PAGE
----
She took the mug with a mumbled thank you, hardly noticing the word printed on the side. "She misses you so much. More than I ever did." And she'd missed him quite a lot. "Maybe it's not you specifically, she was still young when you left, but she's spent most of her life going without. I mean, even the kids with divorced parents still get to see them." Her relationship with her sister was as complicated as any of her other familial bonds, but Heather wanted her father to know what his leaving had cost them. All of them.

Fletch sat with his hands clasped around the uncomfortably hot mug, his gaze cast away toward the dry, pine-strewn ground. His absence all these long years had been the lesser evil, but an evil nonetheless; an intangible wrongdoing until Heather came to give it corporeal form.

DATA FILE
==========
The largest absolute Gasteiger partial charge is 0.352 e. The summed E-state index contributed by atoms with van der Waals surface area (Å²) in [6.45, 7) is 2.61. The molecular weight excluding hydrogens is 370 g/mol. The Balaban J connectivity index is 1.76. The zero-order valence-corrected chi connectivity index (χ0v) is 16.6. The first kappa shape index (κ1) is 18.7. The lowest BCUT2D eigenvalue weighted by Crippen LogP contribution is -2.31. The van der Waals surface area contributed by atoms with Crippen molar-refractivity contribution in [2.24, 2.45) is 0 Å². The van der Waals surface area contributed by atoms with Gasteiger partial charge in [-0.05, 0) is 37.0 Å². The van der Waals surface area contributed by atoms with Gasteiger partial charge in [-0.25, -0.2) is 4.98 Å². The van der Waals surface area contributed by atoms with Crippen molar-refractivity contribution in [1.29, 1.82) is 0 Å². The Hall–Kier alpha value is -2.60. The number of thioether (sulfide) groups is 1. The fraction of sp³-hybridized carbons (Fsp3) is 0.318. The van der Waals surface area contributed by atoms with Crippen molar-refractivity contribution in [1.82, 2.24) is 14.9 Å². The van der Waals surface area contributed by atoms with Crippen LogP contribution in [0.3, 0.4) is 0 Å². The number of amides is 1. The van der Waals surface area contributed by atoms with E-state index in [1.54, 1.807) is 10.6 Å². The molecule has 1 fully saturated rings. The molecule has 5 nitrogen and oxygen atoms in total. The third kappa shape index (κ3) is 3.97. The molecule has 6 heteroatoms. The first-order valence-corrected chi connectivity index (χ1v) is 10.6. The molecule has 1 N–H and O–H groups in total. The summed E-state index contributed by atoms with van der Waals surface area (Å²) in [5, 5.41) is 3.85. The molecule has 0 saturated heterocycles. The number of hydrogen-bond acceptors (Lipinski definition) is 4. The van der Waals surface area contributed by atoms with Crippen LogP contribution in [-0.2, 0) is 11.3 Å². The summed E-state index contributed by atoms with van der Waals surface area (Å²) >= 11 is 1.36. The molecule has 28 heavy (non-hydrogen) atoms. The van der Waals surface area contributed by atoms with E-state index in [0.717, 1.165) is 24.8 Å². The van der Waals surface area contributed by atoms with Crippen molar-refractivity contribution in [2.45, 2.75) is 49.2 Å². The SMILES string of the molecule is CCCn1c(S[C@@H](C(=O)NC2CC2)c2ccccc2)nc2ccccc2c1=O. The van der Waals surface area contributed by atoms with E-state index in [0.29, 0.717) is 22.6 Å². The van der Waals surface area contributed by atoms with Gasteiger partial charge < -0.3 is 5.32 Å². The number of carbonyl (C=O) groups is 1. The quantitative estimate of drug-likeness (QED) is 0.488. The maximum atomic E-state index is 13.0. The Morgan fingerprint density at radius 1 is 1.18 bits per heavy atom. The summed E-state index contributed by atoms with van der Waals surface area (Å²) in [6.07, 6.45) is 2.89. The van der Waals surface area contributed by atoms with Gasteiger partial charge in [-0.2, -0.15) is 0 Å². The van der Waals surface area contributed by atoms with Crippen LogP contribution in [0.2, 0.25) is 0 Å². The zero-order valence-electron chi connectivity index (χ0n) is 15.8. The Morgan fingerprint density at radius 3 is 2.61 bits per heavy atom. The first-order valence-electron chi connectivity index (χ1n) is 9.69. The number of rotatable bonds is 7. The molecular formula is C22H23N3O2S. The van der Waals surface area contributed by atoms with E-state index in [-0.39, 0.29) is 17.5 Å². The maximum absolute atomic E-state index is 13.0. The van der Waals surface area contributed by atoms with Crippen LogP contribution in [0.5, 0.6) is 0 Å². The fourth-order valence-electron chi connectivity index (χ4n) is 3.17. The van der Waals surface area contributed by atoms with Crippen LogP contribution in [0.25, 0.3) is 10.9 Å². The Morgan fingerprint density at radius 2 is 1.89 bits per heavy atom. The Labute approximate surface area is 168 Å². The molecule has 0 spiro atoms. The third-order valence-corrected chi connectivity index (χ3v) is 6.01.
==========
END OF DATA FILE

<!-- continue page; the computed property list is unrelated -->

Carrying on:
'Only if they're fit to be parents.' He offered her a vague smile, feeling very much as though he walked on egg shells. 'Would've kept up calling you, but -' in the beginning he'd struggled to secure work, to keep an income steady enough to support himself. Struggled to keep track of anything beyond the wax and wane of the moon. Twice weekly phone calls decayed to every other weekend, degraded to the odd month here or there. Phone numbers lost and reissued as the sincerity of his apologies fell on ears that had heard them too many times to believe he was earnest. 'Your mum and I didn't think it was such a good idea at the time.'

And in that at least, Fletch was truthful. The decision had been a joint one - made with their best interests at heart. He doubted now that had ever been the right path to take.